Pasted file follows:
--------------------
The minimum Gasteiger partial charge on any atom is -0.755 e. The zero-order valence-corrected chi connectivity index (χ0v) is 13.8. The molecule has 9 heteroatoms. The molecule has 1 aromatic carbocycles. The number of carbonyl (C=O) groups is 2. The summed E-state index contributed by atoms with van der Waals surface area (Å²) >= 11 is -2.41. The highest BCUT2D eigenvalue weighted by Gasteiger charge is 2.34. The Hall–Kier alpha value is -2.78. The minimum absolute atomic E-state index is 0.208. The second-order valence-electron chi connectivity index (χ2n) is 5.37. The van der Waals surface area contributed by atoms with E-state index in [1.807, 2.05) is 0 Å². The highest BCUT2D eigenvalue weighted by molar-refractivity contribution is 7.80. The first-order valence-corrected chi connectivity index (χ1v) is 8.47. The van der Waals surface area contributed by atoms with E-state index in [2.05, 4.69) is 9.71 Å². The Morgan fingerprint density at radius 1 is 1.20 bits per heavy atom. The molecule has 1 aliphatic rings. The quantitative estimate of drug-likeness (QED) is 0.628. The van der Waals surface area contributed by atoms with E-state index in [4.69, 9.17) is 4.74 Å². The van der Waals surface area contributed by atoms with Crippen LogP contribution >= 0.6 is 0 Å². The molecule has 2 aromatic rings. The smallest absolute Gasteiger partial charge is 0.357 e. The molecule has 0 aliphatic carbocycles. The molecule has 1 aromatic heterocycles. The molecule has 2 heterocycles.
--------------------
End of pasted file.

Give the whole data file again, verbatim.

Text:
The minimum Gasteiger partial charge on any atom is -0.755 e. The zero-order valence-corrected chi connectivity index (χ0v) is 13.8. The molecule has 9 heteroatoms. The molecule has 1 aromatic carbocycles. The number of carbonyl (C=O) groups is 2. The summed E-state index contributed by atoms with van der Waals surface area (Å²) >= 11 is -2.41. The highest BCUT2D eigenvalue weighted by Gasteiger charge is 2.34. The Hall–Kier alpha value is -2.78. The minimum absolute atomic E-state index is 0.208. The second-order valence-electron chi connectivity index (χ2n) is 5.37. The van der Waals surface area contributed by atoms with E-state index in [1.807, 2.05) is 0 Å². The highest BCUT2D eigenvalue weighted by molar-refractivity contribution is 7.80. The first-order valence-corrected chi connectivity index (χ1v) is 8.47. The van der Waals surface area contributed by atoms with E-state index in [2.05, 4.69) is 9.71 Å². The Morgan fingerprint density at radius 1 is 1.20 bits per heavy atom. The molecule has 1 aliphatic rings. The quantitative estimate of drug-likeness (QED) is 0.628. The van der Waals surface area contributed by atoms with E-state index in [4.69, 9.17) is 4.74 Å². The van der Waals surface area contributed by atoms with Crippen LogP contribution >= 0.6 is 0 Å². The molecule has 2 aromatic rings. The smallest absolute Gasteiger partial charge is 0.357 e. The molecule has 0 aliphatic carbocycles. The molecule has 1 aromatic heterocycles. The molecule has 2 heterocycles.